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 Table of Contents  
Year : 2022  |  Volume : 34  |  Issue : 2  |  Page : 127-130

Evaluation of shear bond strength of e-mineral trioxide aggregate and biodentine with glass ionomer cement: An in vitro study

Department of Conservative Dentistry and Endodontics, College of Dental Science and Hospital, Indore, Madhya Pradesh, India

Date of Submission23-Jan-2022
Date of Decision08-Mar-2022
Date of Acceptance12-Mar-2022
Date of Web Publication01-Jul-2022

Correspondence Address:
Dr. Shivangi Trivedi
F12, Jhoomer Ghat, Near Hotel Mashal, College of Dental Science and Hospital, Rau, Indore, Madhya Pradesh
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Source of Support: None, Conflict of Interest: None

DOI: 10.4103/endo.endo_17_22

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Aim: The aim of this study was to evaluate the shear bond strength of glass ionomer cement (GIC) with e-mineral trioxide aggregate (MTA) and Biodentine when placed immediately and after initial set.
Materials and Methodology: Forty acrylic blocks with 2-mm height and 5-mm diameter central holes were prepared and randomly divided into two equal groups (n = 20). Group A (n = 20) and Group B (n = 20) were filled with E-MTA and Biodentine, respectively. These groups (n = 20) were further divided into two subgroups each; subgroup A1 (n = 10) and A2 (n = 10) were the placement of GIC immediately over freshly mixed e-MTA and after initial set e-MTA, respectively, subgroup B1 (n = 10) and B2 (n = 10) were the placement of GIC immediately over freshly mixed Biodentine and after initial set Biodentine, respectively. All the samples were later subjected to UTM for shear bond strength test.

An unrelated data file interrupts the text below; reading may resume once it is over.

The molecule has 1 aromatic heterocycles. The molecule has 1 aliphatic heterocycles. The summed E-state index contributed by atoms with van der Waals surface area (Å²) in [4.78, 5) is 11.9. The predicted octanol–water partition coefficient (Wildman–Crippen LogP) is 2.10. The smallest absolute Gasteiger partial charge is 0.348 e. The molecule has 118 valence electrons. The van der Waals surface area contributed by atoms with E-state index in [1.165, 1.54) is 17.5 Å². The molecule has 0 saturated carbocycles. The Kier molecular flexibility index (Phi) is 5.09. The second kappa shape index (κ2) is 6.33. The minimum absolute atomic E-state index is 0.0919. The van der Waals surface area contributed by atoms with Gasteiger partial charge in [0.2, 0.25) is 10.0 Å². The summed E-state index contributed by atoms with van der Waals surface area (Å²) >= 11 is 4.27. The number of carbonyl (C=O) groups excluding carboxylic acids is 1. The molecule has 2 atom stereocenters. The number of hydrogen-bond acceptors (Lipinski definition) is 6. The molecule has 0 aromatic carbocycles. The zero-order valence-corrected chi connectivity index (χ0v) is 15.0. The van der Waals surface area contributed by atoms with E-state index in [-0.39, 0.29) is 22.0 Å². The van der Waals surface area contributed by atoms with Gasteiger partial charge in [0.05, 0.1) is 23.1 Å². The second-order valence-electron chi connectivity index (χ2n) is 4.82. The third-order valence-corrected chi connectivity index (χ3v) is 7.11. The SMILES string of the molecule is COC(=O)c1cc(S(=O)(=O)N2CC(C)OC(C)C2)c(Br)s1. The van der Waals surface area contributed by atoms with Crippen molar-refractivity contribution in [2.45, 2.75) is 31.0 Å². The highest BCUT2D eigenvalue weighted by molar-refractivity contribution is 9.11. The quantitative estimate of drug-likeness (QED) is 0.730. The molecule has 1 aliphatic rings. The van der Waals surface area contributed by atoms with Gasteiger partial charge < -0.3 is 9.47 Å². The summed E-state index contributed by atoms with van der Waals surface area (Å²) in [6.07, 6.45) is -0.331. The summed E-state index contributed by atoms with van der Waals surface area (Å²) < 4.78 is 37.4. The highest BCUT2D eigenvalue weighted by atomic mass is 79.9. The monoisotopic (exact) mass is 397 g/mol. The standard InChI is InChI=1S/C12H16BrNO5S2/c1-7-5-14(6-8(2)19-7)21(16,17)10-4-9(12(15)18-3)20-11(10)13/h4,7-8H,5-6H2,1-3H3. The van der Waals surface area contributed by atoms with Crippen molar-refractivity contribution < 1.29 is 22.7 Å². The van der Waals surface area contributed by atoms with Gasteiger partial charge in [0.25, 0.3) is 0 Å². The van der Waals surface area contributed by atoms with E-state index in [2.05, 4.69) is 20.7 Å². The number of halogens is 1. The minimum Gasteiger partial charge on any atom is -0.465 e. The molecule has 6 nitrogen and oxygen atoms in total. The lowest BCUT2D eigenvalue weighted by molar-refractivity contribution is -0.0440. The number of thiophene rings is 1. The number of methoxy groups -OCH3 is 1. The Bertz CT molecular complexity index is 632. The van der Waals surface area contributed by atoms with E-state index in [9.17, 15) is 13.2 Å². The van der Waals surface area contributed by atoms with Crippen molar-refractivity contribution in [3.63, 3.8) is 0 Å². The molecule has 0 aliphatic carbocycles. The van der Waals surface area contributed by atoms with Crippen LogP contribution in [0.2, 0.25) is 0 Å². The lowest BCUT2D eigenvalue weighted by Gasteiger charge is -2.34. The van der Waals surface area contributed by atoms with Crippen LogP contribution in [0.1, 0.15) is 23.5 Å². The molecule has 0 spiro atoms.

Results: The highest shear bond strength was recorded with subgroup B1 were the placement of GIC immediately over freshly mixed Biodentine, i. e., (18.72 MPa) and lowest with subgroup A2 placement of GIC after initial set MTA (5.96MPa). The shear bond strength of GIC condensed over freshly mixed e-MTA (subgroup A1) shows higher mean value then after initial set MTA (subgroup A2); however, SBS was highest in the placement of GIC immediately over freshly mixed Biodentine (subgroup B1).
Conclusion: Within the limitation of this in vitro study, it can be concluded that freshly mixed Biodentine can be restored immediately with GIC.

Keywords: Biodentine, conventional glass ionomer cement, e-mineral trioxide aggregate, shear bond strength

How to cite this article:
Hiremath H, Solanki AS, Trivedi S, Verma D. Evaluation of shear bond strength of e-mineral trioxide aggregate and biodentine with glass ionomer cement: An in vitro study. Endodontology 2022;34:127-30

How to cite this URL:
Hiremath H, Solanki AS, Trivedi S, Verma D. Evaluation of shear bond strength of e-mineral trioxide aggregate and biodentine with glass ionomer cement: An in vitro study. Endodontology [serial online] 2022 [cited 2022 Aug 8];34:127-30. Available from: https://www.endodontologyonweb.org/text.asp?2022/34/2/127/349576

  Introduction Top

Pulp exposure during tooth decay, restorative procedures, and traumatic injuries affect pulp vitality. For long-term survival of such tooth, maintenance of pulp vitality is essential, which can be achieved by various methods such as indirect pulp capping in which carious dentin close to the pulp is preserved to avoid pulp exposure and is covered with the biocompatible material, direct pulp capping (DPC) in which mechanical or traumatic vital pulp exposure sealed with biomaterial in direct contact with the exposed pulp and pulpotomy in which coronal pulp tissue is removed and then sealed through biomaterial.[1],[2] The biomaterial which is used in all these procedures is a dental repair restorative material that will trigger the biological response of tissue/cells. Some of the commercially available biomaterials are mineral trioxide aggregate (MTA), MTA flow™, Biodentine™, and e-MTA. MTA was introduced by Torabinejad in 1993 as a retrograde filling material of choice in DPC, perforation repair, apexification, and root-end filling material. Despite its uses in various clinical scenarios, it has several shortcomings which hinder its clinical use such as long setting time, difficulty in manipulation and delivery, the potential for discoloration, and high solubility during setting.[3]